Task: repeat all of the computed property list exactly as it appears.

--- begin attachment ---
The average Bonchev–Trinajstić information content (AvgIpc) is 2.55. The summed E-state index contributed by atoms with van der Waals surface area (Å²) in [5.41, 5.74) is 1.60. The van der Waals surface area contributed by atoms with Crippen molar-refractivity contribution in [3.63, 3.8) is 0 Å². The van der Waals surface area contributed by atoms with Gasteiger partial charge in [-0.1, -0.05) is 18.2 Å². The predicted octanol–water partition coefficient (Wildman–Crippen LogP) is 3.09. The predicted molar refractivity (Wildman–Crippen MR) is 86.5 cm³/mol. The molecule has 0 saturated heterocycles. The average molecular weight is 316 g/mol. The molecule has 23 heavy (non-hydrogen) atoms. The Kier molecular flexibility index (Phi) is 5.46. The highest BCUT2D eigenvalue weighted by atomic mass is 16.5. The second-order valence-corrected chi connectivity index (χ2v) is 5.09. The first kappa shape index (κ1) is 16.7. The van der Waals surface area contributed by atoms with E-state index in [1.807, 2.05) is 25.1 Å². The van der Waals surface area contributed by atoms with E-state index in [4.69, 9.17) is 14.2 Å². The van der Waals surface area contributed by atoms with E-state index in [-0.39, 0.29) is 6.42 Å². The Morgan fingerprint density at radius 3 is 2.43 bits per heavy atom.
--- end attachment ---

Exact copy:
The average Bonchev–Trinajstić information content (AvgIpc) is 2.55. The summed E-state index contributed by atoms with van der Waals surface area (Å²) in [5.41, 5.74) is 1.60. The van der Waals surface area contributed by atoms with Crippen molar-refractivity contribution in [3.63, 3.8) is 0 Å². The van der Waals surface area contributed by atoms with Gasteiger partial charge in [-0.1, -0.05) is 18.2 Å². The predicted octanol–water partition coefficient (Wildman–Crippen LogP) is 3.09. The predicted molar refractivity (Wildman–Crippen MR) is 86.5 cm³/mol. The molecule has 0 saturated heterocycles. The average molecular weight is 316 g/mol. The molecule has 23 heavy (non-hydrogen) atoms. The Kier molecular flexibility index (Phi) is 5.46. The highest BCUT2D eigenvalue weighted by atomic mass is 16.5. The second-order valence-corrected chi connectivity index (χ2v) is 5.09. The first kappa shape index (κ1) is 16.7. The van der Waals surface area contributed by atoms with E-state index in [1.807, 2.05) is 25.1 Å². The van der Waals surface area contributed by atoms with E-state index in [4.69, 9.17) is 14.2 Å². The van der Waals surface area contributed by atoms with E-state index in [-0.39, 0.29) is 6.42 Å². The Morgan fingerprint density at radius 3 is 2.43 bits per heavy atom.